At the beginning of the 20th century,
several breakthroughs in physics lead to the
birth of quantum mechanics and, subsequently, to
an improved description of a wide range of
phenomena and to many new discoveries.
Today we benefit in our daily lives from the great technological progress that followed. Despite these dramatic technological advances, it is humbling to note that very few problems can be solved exactly when it comes to the quantum world. For the most part, well defined approximations are used to properly characterize the systems of interest.
problems however, it is well understood that
previously used classes of approximations are
This encompasses the family of strongly correlated systems. Here, the Coulomb interaction is of the same order of magnitude as the kinetic energy or even higher sometimes. While the wide array of energy scales at play in these materials gives them many technologically promising properties such as high temperature superconductivity, colossal magnetoresistance, heavy fermions, ..., it is also the reason why their microscopic description has been rather elusive despite decades of efforts.
With the advent
of petascale computing, Computational methods
coupled with analytical approaches have
become valuable tools in the study of
these systems. One important aspect of
Computational Science is that the tools are
constrained by the scaling of the available
algorithms. The interesting phenomena are seldom
accessible through brute force approaches.
Better algorithms are needed.
Quantum Simulators and Quantum Information Processing
On the other hand, great progress has been achieved in our ability to trap and control ultracold atoms in optical lattices allowing the experimental realization of various physical models. These experiments are either intrinsically out of equilibrium or useful in modeling nonequilibrium dynamics. To analyze the results, theoretical predictions are needed and this is another instance in which advances in computer technology provide a useful tool.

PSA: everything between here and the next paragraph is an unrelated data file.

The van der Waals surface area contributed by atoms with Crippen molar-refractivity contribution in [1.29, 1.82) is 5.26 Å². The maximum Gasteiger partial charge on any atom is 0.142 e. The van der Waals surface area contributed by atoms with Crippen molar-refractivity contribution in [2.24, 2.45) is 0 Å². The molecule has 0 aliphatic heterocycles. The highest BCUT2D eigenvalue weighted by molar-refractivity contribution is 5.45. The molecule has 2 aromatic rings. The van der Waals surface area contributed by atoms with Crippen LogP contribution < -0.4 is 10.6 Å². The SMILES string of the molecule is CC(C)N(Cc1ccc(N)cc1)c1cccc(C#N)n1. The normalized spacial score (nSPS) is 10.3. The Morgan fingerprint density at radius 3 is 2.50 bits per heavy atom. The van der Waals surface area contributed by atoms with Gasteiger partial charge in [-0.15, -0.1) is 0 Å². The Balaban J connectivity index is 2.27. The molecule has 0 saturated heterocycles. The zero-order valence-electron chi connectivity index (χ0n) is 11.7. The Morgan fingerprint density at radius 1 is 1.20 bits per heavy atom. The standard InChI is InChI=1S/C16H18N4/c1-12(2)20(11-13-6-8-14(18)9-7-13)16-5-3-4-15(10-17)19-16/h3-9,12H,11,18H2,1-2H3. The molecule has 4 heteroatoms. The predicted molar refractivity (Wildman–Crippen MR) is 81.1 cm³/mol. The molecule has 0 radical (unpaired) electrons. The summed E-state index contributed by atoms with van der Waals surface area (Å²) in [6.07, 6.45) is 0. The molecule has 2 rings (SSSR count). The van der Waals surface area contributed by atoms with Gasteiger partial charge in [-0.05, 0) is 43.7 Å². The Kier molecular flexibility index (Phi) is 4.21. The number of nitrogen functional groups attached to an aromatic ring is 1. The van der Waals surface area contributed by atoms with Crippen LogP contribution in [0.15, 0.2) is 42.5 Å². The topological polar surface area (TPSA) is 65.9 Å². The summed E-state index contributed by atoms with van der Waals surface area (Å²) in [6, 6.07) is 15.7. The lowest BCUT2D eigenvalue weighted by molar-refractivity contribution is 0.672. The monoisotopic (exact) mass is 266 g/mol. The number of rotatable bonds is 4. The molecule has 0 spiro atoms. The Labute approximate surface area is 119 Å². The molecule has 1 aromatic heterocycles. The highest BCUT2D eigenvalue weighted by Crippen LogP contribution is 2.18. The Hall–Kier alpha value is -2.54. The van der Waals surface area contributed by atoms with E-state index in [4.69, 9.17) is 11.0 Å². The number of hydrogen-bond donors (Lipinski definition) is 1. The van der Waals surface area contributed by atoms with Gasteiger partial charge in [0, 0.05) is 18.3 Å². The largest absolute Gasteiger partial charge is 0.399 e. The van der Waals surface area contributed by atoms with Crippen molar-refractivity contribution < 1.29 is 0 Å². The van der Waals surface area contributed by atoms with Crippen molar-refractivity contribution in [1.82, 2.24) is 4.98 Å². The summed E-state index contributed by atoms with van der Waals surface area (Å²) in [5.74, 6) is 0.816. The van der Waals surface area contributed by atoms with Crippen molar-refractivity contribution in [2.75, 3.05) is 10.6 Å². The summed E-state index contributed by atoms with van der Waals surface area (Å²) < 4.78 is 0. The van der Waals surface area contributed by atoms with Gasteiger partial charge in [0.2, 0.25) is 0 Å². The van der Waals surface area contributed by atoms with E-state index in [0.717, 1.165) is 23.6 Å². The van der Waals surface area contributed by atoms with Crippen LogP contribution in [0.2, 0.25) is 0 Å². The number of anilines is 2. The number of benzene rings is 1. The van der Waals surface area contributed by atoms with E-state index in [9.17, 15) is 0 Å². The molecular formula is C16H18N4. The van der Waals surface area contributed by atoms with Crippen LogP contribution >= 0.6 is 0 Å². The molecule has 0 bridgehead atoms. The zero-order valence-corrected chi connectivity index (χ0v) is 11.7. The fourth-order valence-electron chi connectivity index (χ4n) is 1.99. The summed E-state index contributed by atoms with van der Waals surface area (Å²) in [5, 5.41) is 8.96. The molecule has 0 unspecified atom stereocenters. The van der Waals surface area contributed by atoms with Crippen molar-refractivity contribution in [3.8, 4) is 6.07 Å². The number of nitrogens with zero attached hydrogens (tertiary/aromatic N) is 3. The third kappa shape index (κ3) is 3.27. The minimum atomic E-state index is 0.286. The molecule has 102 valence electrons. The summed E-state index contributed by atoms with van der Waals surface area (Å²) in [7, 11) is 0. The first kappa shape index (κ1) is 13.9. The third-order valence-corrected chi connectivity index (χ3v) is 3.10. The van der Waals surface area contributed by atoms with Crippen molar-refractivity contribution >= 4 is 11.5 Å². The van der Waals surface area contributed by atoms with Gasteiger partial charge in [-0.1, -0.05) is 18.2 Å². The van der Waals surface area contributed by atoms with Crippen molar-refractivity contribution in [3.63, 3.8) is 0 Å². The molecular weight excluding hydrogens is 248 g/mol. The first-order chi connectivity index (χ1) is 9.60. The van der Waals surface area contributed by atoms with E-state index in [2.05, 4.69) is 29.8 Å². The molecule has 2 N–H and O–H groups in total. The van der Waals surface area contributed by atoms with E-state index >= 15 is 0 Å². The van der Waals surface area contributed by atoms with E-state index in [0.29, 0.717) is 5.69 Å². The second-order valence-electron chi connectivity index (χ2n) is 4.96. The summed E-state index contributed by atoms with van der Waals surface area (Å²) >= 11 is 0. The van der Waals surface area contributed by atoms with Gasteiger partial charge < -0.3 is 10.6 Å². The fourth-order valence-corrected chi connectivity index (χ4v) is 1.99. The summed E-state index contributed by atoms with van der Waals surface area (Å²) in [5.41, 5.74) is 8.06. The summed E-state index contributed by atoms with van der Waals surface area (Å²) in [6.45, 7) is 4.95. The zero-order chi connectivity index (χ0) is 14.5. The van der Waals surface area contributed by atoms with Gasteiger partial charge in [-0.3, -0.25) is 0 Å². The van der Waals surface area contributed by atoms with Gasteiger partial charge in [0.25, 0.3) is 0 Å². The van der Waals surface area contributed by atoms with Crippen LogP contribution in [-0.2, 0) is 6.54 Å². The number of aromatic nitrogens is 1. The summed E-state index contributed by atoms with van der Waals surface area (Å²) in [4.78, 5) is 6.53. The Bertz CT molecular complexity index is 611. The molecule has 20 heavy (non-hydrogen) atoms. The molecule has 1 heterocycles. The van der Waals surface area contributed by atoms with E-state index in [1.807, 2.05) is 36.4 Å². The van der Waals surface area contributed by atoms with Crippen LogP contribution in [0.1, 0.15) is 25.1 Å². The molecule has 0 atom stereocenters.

the exponential growth of the computer
infrastructure (Moore's law) that we have become
accustomed to is now flirting with physical
limits. This means that a new paradigm will be
required to further advance our computing
abilities. Indeed, along with the aforementioned
quantum simulators, Quantum Computing and
Quantum Information Processing have seen great
strides over the recent years. This is a new
computing paradigm that is being built from the
fundamental principles of quantum mechanics and
the interaction of many-spin (qubits) systems.
My work is
focused on using a combination of analytical and
computational tools to study strongly correlated
quantum systems in and out of equilibrium at the
intersection of Condensed Matter Physics and
ultracold atomic gases. I am also
interested in the dynamics of quantum systems
that are relevant for QIP. In particular, I
study processes that can allow optimal
protection of key properties of qubits from
their fluctuating environment.